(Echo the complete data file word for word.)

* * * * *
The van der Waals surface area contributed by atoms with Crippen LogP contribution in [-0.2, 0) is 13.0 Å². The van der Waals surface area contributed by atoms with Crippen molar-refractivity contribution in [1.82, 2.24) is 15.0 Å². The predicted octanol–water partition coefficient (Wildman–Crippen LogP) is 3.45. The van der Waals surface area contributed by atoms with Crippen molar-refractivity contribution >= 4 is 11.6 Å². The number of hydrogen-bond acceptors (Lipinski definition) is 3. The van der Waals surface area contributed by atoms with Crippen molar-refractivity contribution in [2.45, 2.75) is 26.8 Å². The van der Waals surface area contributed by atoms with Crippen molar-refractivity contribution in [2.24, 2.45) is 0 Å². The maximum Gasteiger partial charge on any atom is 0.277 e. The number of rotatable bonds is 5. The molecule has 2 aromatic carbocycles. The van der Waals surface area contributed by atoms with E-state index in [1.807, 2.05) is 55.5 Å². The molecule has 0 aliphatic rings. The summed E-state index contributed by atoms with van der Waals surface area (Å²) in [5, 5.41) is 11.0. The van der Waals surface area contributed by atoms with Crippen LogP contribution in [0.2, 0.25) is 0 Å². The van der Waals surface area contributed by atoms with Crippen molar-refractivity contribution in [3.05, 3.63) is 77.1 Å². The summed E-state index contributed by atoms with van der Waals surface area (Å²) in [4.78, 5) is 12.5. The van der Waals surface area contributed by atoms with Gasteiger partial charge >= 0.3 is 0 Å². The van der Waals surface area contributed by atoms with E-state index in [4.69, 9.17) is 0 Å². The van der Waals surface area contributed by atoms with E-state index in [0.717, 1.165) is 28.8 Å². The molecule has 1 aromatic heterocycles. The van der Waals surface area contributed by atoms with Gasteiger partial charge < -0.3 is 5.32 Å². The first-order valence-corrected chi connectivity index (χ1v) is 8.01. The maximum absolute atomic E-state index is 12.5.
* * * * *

The van der Waals surface area contributed by atoms with Crippen LogP contribution in [-0.2, 0) is 13.0 Å². The van der Waals surface area contributed by atoms with Crippen molar-refractivity contribution in [1.82, 2.24) is 15.0 Å². The predicted octanol–water partition coefficient (Wildman–Crippen LogP) is 3.45. The van der Waals surface area contributed by atoms with Crippen molar-refractivity contribution >= 4 is 11.6 Å². The number of hydrogen-bond acceptors (Lipinski definition) is 3. The van der Waals surface area contributed by atoms with Crippen molar-refractivity contribution in [2.45, 2.75) is 26.8 Å². The van der Waals surface area contributed by atoms with Crippen molar-refractivity contribution in [2.24, 2.45) is 0 Å². The maximum Gasteiger partial charge on any atom is 0.277 e. The number of rotatable bonds is 5. The molecule has 2 aromatic carbocycles. The van der Waals surface area contributed by atoms with E-state index in [1.807, 2.05) is 55.5 Å². The molecule has 0 aliphatic rings. The summed E-state index contributed by atoms with van der Waals surface area (Å²) in [5, 5.41) is 11.0. The van der Waals surface area contributed by atoms with Crippen LogP contribution in [0.2, 0.25) is 0 Å². The van der Waals surface area contributed by atoms with Crippen molar-refractivity contribution in [3.05, 3.63) is 77.1 Å². The summed E-state index contributed by atoms with van der Waals surface area (Å²) in [4.78, 5) is 12.5. The van der Waals surface area contributed by atoms with Gasteiger partial charge >= 0.3 is 0 Å². The van der Waals surface area contributed by atoms with E-state index in [4.69, 9.17) is 0 Å². The van der Waals surface area contributed by atoms with E-state index in [0.717, 1.165) is 28.8 Å². The molecule has 1 aromatic heterocycles. The van der Waals surface area contributed by atoms with Gasteiger partial charge < -0.3 is 5.32 Å². The first-order valence-corrected chi connectivity index (χ1v) is 8.01. The maximum absolute atomic E-state index is 12.5.